Members of this cohort will continue to meet throughout the Fall to work on the implementation of their projects in conjunction with CNDLS staff. Click here to see a list of all of the current TEL Colloquium cohort members, and contact us if you have any questions about the TEL Colloquium.
With forecasters predicting potential impacts from Hurricane Florence later this week and early into next week, are you prepared to enact your academic continuity plan in your course? Below, we’re sharing some tips, strategies, and resources to help minimize the disruptive effects of Florence’s wet and windy impact. Be sure to visit the instructional continuity website for more information to help you prepare, communicate, plan assignments, access tools and training, and view examples of how other faculty continued coursework despite disruptions.
One straightforward alternative to holding class in person—assuming there aren’t widespread power outages—is to hold a virtual class via Zoom web conferencing. If not all students can join, you can record the session so it can be viewed later.
When disaster strikes, you may not need to recreate exactly what you would have done in your face-to-face class. For example, perhaps a 10-minute lecture capture could cover key points or challenging material, and other content can be addressed in a future class or in another way (perhaps through a Canvas discussion board, etc.). Check out Panopto, a new Canvas-integrated tool that allows you to record lectures—short or long— inside or outside of the classroom, and let’s your students create discussions around video content.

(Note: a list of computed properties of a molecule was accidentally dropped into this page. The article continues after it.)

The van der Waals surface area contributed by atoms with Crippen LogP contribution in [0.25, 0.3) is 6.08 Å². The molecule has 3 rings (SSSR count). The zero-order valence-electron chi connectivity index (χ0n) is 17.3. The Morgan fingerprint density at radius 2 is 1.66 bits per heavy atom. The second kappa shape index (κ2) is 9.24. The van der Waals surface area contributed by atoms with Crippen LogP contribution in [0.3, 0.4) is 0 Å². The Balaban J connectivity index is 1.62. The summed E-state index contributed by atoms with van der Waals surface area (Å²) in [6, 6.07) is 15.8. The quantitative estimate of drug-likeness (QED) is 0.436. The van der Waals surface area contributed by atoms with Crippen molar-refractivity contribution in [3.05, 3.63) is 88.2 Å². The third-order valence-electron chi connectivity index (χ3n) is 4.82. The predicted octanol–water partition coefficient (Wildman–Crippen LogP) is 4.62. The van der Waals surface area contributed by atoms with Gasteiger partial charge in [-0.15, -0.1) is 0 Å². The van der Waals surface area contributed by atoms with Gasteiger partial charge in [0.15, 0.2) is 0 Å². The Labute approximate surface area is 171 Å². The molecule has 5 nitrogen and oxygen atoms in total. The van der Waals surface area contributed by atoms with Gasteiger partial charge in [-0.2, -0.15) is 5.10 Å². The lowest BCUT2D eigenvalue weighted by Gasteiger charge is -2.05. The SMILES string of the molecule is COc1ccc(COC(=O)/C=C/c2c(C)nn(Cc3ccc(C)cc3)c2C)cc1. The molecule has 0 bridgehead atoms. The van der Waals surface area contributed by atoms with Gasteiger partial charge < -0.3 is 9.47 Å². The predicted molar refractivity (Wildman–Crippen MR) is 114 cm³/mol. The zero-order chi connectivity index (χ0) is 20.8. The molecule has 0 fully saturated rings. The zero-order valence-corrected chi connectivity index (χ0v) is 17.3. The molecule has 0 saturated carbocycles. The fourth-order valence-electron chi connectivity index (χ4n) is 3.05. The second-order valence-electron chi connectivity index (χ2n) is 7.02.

Remember that students might not have power and/or internet access and not everyone may be able to participate in a synchronous session. Think about how you can include everyone (at the time or after the fact), perhaps by using an asynchronous tool like Voicethread.
Whatever your approach, try to let students know your academic continuity plan ahead of time, including how they can expect you’ll communicate with them.
“The collegiate well-being movement has started to blossom.” -David Bryngil
“Students—and faculty—are hungry for the opportunity to belong, to create community, to relate. With a little focused intention, we can satisfy this hunger.” -CNDLS’ Laura D. Valtin, Mindy McWilliams, David Ebenbach
In CNDLS’ work on the Engelhard Project for Connecting Life and Learning we aspire to promote not only student well-being on our campus but also a vibrant conversation on well-being that extends beyond our walls. And so we’re thrilled to be among the contributors to the current issue of the magazine Conversations on Jesuit Higher Education: “Mental Well-Being and Illness: Our campuses show they care” (Fall 2018).